When I use the word "sorry" for something I did wrong

I'm sorry I bumped into you.

I would be apologizing. However, when I used the word "sorry" to express pity for something that is not actually my fault,

I'm sorry you couldn't figure that out.

I'm sorry for your loss.

is it still called an "apology" in English? In Chinese, we wouldn't use the same word in these different sentences. I would love to know what this type of sentence is called.

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    It is regional in AmE (and very common in BrE) as an empathetic statement. In the South, we say "sorry" all the time without meaning any kind of apology, just like in "I'm sorry you couldn't figure that out." "Sorry?" is also used as a polite way to say "I didn't hear you" like in a sincere "Beg your pardon?" and "Come again?" – livresque Apr 9 '13 at 15:21

"I'm sorry for your loss" is condolence.

However, that's too strong for "I'm sorry you couldn't figure that out", which is an expression of empathy.

Neither is an apology, which means either an expression of regret for harm you caused, or a defence of your actions.

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    A better word than condolence (for something less serious than a death) might be "commiseration". – njd Jun 1 '11 at 13:22
  • @njd Could you come and have a look here? – Fabby Sep 24 '15 at 21:51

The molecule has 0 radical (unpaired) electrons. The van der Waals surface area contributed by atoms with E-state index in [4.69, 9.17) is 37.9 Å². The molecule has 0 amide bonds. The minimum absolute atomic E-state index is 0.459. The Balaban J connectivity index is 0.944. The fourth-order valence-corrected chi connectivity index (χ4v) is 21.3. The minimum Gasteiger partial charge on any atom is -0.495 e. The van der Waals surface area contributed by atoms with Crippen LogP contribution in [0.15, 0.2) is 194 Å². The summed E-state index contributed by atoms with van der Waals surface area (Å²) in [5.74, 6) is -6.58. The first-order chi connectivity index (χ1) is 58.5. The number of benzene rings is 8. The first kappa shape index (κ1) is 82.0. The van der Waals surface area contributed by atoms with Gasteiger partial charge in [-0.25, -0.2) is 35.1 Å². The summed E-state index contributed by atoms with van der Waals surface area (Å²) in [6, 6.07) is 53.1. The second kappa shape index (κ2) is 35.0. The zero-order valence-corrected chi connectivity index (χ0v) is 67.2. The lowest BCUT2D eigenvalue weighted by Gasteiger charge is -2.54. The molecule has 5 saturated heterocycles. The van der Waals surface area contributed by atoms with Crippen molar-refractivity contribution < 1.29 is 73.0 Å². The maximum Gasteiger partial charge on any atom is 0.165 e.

These are expressions of empathy, sympathy, or a combination of both:

the ability to understand and share the feelings of another

feelings of pity and sorrow for someone else's misfortune

New Oxford American Dictionary


Both sentences can be called commiserations, a noun that means “The act of commiserating; sorrow for the wants, afflictions, or distresses of another; pity; compassion”, or may be described as sentences.

Besides being commiserating, as suggested earlier the sentence “I'm sorry for your loss” is indeed a condolence, or “An expression of comfort, support, or sympathy offered to the family and friends of somebody who has died”.

While “I'm sorry you couldn't figure that out” may express empathy, whether it actually does so depends on text and tone of voice. It is empathetic if the speaker understands and sympathizes with the listener. It is regrets (expresses a feeling of sorrow) if the speaker is sorry that the listener didn't figure something out; for example, if a test-taker does badly on several questions, a teacher might be sorry but not sympathetic or empathetic. It may be sarcasm if the speaker thinks the problem is trivial or obvious and could have been figured out easily.


Literally, sorry means "sad", so if somebody says I am sorry for your loss then he is empathizing with you. The correct expression for an apology is "I apologize" rather than "I am sorry."

So next time somebody bumps into you and he says "I am sorry," remember these words!

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    Oh, so close! "Sorry" does indeed mean "full of sorrow", but it is an acceptable form of apology in English all the same: "I am full of sorrow [that I bumped into you]." It's interesting that the Etymonline entry for sorry dates the apologetic sense so late. – user1579 Jun 1 '11 at 13:07

I remember having found somewhere "her hair was a sorry mess". Not sure if this really relates to the question as here the use of "sorry" looks rather atypical.

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